This Gentlemans Threshers wonder'd still when they came to see the sheafs of Corn so disorder'd and flung here and there, and in the strangest con∣fusion imaginable; at first they suspected this dis∣order Page  62hapned by their own negligence or forgetful∣ness, but finding it so for a continued time; they resolved to acquaint their Master with what they had observed. The Master being informed of what had hapned, would not believe his servants till he had experimented the truth thereof himself; and thereupon goes to his Barn with his two servants, and there caused them to place before his eyes eve∣ry sheaf in good order, and so locking the door went home; the next morning he calls up his Thre∣shers and away he went to the Barn, and there found the sheafs tumbled and scatter'd up and down, as his men had told him; he very much wonder'd how this should be done, and his Barn door locked; however, he was resolved to try once more, and so caused the sheafs to be placed in order as formerly, and as formerly he found them the fecond time so disorder'd, any, the third and fourth time; this somwhat startled him, and com∣ing home, concluded some evil spirit owed him a spight, in thus disordering and spoiling his Corn: The Threshers hearing their Masters judgment of this accident, on the morrow following, instead of going to thresh, their Master coming down from his chamber, finds his men gazing one upon the o∣ther in his Hall, whereas he thought they were at the Barn, and demanding the reason hereof; they freely told him, that since they understood from his own Mouth that he believed the Devil haunted the Barn, the Devil should take the Barn ere they would be so mad to bear him Company; The Gen∣tleman smiled at their ridiculous fears; and to depose them utterly of any such belief, produced several good arguments, that it could not be, and so prevalent they were, as to perswade them to go to the Barn, with this proviso, he would go with Page  63them and stay there an hour, agreed it was and a∣way they went, where as before they found all things in the like disorder, this made the poor fel∣lows scratch the head, not knowing what was best to be done; at length the Master incouraging them, to work they went the Master standing by his full hour and so went home; he was scarce got within the doors but his men at his heels, and so out of breath that they gaped for air to keep them alive, like a fish out of his proper Element.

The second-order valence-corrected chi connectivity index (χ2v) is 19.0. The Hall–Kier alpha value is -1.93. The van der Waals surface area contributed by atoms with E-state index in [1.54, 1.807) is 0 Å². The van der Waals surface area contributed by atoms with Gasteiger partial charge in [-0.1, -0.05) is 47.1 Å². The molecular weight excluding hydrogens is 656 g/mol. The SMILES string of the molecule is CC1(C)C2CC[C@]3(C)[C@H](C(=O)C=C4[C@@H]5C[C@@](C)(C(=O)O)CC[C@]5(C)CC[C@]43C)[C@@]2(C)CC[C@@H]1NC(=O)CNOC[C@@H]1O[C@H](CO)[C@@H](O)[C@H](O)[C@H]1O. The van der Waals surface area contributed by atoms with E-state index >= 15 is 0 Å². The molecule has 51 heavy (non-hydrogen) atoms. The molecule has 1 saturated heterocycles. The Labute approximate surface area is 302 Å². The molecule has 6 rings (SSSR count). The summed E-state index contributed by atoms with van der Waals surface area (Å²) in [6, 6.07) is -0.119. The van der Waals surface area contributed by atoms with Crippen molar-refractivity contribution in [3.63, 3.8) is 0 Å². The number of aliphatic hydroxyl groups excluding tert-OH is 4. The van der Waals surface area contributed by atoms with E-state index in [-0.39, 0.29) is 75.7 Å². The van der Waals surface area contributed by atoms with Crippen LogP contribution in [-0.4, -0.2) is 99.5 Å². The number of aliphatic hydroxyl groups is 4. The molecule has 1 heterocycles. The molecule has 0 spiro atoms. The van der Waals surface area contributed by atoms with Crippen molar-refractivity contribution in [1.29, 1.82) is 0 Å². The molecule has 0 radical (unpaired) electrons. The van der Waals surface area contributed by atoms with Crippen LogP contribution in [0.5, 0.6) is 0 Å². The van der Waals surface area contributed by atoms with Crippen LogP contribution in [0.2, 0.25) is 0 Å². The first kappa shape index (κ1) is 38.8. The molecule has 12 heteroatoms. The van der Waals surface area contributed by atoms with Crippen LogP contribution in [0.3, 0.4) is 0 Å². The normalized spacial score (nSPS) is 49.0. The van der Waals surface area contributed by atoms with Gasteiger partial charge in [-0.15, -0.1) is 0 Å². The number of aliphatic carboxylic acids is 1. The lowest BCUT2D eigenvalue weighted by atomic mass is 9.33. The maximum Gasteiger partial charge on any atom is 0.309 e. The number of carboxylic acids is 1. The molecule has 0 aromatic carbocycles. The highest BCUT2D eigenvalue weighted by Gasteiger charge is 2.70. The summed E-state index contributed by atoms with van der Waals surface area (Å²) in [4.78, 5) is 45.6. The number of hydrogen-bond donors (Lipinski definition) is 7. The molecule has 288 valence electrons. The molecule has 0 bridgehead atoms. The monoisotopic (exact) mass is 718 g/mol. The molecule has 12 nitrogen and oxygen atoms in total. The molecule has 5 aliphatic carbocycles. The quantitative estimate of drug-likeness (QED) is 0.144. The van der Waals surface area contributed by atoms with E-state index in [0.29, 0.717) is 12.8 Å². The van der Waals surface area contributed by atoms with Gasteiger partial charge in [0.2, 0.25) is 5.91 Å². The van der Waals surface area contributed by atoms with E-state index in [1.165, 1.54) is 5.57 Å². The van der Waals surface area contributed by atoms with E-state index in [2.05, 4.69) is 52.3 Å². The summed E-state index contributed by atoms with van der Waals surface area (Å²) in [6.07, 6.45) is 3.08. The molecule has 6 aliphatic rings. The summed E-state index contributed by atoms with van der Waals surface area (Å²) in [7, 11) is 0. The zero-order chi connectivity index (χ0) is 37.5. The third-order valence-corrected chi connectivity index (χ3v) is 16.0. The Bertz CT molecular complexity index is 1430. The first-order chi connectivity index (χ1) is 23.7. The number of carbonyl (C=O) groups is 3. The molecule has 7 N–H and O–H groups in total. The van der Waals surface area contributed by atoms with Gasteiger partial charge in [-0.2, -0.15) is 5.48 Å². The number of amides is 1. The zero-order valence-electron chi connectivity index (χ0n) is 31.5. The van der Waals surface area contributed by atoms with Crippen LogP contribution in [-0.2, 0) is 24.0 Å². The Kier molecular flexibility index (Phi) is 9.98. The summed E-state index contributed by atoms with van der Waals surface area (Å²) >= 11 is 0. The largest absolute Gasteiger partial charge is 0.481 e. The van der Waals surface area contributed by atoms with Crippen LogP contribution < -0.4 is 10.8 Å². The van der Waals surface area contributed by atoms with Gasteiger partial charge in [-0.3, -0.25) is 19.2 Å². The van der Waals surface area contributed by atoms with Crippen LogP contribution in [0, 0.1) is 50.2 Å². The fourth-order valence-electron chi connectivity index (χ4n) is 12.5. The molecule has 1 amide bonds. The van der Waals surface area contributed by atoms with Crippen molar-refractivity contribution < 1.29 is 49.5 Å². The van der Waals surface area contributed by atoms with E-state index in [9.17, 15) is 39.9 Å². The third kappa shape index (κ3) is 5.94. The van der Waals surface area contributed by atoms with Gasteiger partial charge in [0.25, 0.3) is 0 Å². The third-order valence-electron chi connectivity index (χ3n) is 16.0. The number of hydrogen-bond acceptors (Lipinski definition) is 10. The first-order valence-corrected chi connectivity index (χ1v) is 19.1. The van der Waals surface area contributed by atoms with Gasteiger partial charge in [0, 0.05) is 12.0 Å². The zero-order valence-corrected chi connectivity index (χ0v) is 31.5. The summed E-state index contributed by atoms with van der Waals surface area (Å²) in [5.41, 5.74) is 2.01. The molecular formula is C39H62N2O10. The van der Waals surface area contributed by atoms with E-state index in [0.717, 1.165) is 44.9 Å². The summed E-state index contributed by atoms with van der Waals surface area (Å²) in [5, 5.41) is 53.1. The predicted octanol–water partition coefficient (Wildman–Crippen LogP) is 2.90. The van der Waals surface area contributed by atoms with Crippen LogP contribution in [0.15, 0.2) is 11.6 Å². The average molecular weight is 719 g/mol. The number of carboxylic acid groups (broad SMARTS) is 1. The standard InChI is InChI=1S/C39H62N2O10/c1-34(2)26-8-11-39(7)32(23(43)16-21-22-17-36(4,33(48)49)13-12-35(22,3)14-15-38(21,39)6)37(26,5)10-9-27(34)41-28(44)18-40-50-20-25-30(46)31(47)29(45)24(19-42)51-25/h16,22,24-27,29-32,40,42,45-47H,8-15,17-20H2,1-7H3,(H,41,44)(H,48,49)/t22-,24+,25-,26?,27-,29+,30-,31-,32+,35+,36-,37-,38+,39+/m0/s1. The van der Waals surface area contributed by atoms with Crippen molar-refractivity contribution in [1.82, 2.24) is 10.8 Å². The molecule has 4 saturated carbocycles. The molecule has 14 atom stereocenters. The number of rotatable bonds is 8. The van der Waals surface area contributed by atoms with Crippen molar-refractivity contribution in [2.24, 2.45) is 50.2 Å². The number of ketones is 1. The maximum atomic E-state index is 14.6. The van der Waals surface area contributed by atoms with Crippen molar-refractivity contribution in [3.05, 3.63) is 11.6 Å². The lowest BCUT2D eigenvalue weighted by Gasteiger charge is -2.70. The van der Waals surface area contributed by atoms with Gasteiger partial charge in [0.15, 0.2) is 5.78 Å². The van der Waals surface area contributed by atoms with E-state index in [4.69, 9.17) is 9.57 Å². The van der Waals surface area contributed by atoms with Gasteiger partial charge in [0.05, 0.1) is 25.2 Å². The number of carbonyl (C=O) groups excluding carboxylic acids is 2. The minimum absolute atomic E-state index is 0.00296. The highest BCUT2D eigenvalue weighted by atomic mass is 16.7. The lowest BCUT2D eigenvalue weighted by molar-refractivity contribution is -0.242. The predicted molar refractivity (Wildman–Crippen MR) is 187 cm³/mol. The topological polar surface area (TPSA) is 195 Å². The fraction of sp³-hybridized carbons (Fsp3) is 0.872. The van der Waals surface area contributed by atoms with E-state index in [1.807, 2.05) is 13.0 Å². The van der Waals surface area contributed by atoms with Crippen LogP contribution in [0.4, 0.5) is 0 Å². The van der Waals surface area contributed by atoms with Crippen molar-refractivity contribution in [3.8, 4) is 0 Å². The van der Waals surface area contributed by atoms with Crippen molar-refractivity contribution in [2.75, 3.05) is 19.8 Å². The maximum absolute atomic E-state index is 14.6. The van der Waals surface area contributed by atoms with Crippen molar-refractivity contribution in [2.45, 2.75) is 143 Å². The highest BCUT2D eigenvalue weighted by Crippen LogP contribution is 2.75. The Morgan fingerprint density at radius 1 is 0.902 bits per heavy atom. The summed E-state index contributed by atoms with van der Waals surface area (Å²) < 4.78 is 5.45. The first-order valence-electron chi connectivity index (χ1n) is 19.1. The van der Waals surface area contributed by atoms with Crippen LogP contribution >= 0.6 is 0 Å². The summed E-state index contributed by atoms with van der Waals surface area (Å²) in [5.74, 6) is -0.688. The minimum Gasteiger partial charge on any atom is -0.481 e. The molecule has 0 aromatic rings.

The Gentleman seeing them in this strange po∣sture began to be in as much amazement as they were; the good Gentlewoman his Wife coming out accidentally, and seeing the Husband and his two men in this gaping staring posture, knew not what to think, but concluded them mad or possest by some foul fiend, till she asked one of them what he made there; Why forsooth (quoth he) you would not believe our Barn was haunted, but now I will swear it, for if ever any body saw the Devil I am sure we did, I was never scared so in my life with a broad face, a crooked nose and a pair of Goggle eyes. It seems as soon as their Master was gone, a very large dark gray Owle that sate upon a Beam just over against them, was upon the merry pin, or had a mind to be merily disposed, sell a hooting and hollowing after a very extravagant rate, some∣times hissing; sometimes snapping, and (I know not what joyful crochet got into his noddle) then fell to a loud hooping; the men that before thresht in fear, were now scared out of their wits, 'twas e∣nough for them they saw a blackish thing with a broad glouting Countenance, sitting on a Beam, hooting at them, which made them thus betake themselves to their heels, each of them bidding the Devil take the hindmost.

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The report of these fellows alarm'd the Town, possessing many with a belief that this might be a truth as to the haunting the Barn. A bold fellow in the Town, and one that had been a Trumpeter, makes his address to the owner of the Barn, desiring his leave to lie in the Barn one night; it was granted by the Gentleman with thanks; and the Trumpeter went that very night to the Barn with his Trumpet, and locking the Barn to him, placed himself in a corner thereof convenient for his ob∣servation.

About the usual time of these Gypsies repairing to the Barn, which was somewhat late, they came and enter'd the Barn, every one endeavouring to settle himself as well as he could; the Trumpeter seeing this, resolv'd to try whether they were De∣vils or no by their dislike to Musick, and thereup∣on sounded his Trumpet, at the sound whereof, out ran the Gypsies as the Devil had drove them, and the Trumpeter after sounding, the people there a∣bout ran out to know what was the matter that a Trumpet should be sounded at that time of night; the Trumpeter informed them that he had conjured the Devils out of the Barn they had so haunted, and that they might now dispose of them as they pleased, whereupon they seized as many as they could and securing them till next morning, by a Justice they were order'd to be whipt out of Town: thus with my story I have ended my discourse con∣cerning an Ʋprightman; the next we are to take cognizance of, is